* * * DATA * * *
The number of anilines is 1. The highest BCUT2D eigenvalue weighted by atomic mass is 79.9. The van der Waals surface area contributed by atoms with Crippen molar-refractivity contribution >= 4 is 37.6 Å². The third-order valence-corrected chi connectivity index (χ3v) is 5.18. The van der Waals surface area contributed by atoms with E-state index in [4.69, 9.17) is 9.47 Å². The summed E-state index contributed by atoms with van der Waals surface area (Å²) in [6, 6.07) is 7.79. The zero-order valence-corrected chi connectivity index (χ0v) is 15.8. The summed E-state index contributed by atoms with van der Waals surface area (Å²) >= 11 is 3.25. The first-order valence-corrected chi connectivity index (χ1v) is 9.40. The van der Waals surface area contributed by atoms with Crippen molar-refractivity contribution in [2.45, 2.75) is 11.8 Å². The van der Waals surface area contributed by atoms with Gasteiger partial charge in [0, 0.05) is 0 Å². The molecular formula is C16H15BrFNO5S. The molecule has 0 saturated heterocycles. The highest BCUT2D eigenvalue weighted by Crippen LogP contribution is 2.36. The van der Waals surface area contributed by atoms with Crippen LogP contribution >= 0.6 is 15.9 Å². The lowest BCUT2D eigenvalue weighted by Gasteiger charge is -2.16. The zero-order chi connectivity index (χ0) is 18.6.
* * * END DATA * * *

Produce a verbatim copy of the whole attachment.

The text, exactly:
The number of anilines is 1. The highest BCUT2D eigenvalue weighted by atomic mass is 79.9. The van der Waals surface area contributed by atoms with Crippen molar-refractivity contribution >= 4 is 37.6 Å². The third-order valence-corrected chi connectivity index (χ3v) is 5.18. The van der Waals surface area contributed by atoms with E-state index in [4.69, 9.17) is 9.47 Å². The summed E-state index contributed by atoms with van der Waals surface area (Å²) in [6, 6.07) is 7.79. The zero-order valence-corrected chi connectivity index (χ0v) is 15.8. The summed E-state index contributed by atoms with van der Waals surface area (Å²) >= 11 is 3.25. The first-order valence-corrected chi connectivity index (χ1v) is 9.40. The van der Waals surface area contributed by atoms with Crippen molar-refractivity contribution in [2.45, 2.75) is 11.8 Å². The van der Waals surface area contributed by atoms with Gasteiger partial charge in [0, 0.05) is 0 Å². The molecular formula is C16H15BrFNO5S. The molecule has 0 saturated heterocycles. The highest BCUT2D eigenvalue weighted by Crippen LogP contribution is 2.36. The van der Waals surface area contributed by atoms with Crippen LogP contribution >= 0.6 is 15.9 Å². The lowest BCUT2D eigenvalue weighted by Gasteiger charge is -2.16. The zero-order chi connectivity index (χ0) is 18.6.